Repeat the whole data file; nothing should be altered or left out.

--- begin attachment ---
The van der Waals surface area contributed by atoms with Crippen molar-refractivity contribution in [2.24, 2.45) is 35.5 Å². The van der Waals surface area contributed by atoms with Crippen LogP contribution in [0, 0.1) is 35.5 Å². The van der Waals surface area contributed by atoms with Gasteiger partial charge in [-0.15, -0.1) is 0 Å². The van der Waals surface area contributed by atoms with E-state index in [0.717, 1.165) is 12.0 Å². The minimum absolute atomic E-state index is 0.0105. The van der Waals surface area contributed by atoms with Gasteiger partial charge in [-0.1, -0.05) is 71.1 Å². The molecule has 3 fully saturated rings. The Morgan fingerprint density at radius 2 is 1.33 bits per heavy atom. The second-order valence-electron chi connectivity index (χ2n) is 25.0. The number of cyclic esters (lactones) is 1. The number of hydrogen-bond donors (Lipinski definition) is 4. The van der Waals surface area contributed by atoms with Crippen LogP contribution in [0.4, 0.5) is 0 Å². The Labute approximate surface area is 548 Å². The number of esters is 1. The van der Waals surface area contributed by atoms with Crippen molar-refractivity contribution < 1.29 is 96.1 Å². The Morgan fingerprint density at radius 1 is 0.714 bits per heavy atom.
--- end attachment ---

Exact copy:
The van der Waals surface area contributed by atoms with Crippen molar-refractivity contribution in [2.24, 2.45) is 35.5 Å². The van der Waals surface area contributed by atoms with Crippen LogP contribution in [0, 0.1) is 35.5 Å². The van der Waals surface area contributed by atoms with Gasteiger partial charge in [-0.15, -0.1) is 0 Å². The van der Waals surface area contributed by atoms with E-state index in [0.717, 1.165) is 12.0 Å². The minimum absolute atomic E-state index is 0.0105. The van der Waals surface area contributed by atoms with Gasteiger partial charge in [-0.1, -0.05) is 71.1 Å². The molecule has 3 fully saturated rings. The Morgan fingerprint density at radius 2 is 1.33 bits per heavy atom. The second-order valence-electron chi connectivity index (χ2n) is 25.0. The number of cyclic esters (lactones) is 1. The number of hydrogen-bond donors (Lipinski definition) is 4. The van der Waals surface area contributed by atoms with Crippen LogP contribution in [0.4, 0.5) is 0 Å². The Labute approximate surface area is 548 Å². The number of esters is 1. The van der Waals surface area contributed by atoms with Crippen molar-refractivity contribution < 1.29 is 96.1 Å². The Morgan fingerprint density at radius 1 is 0.714 bits per heavy atom.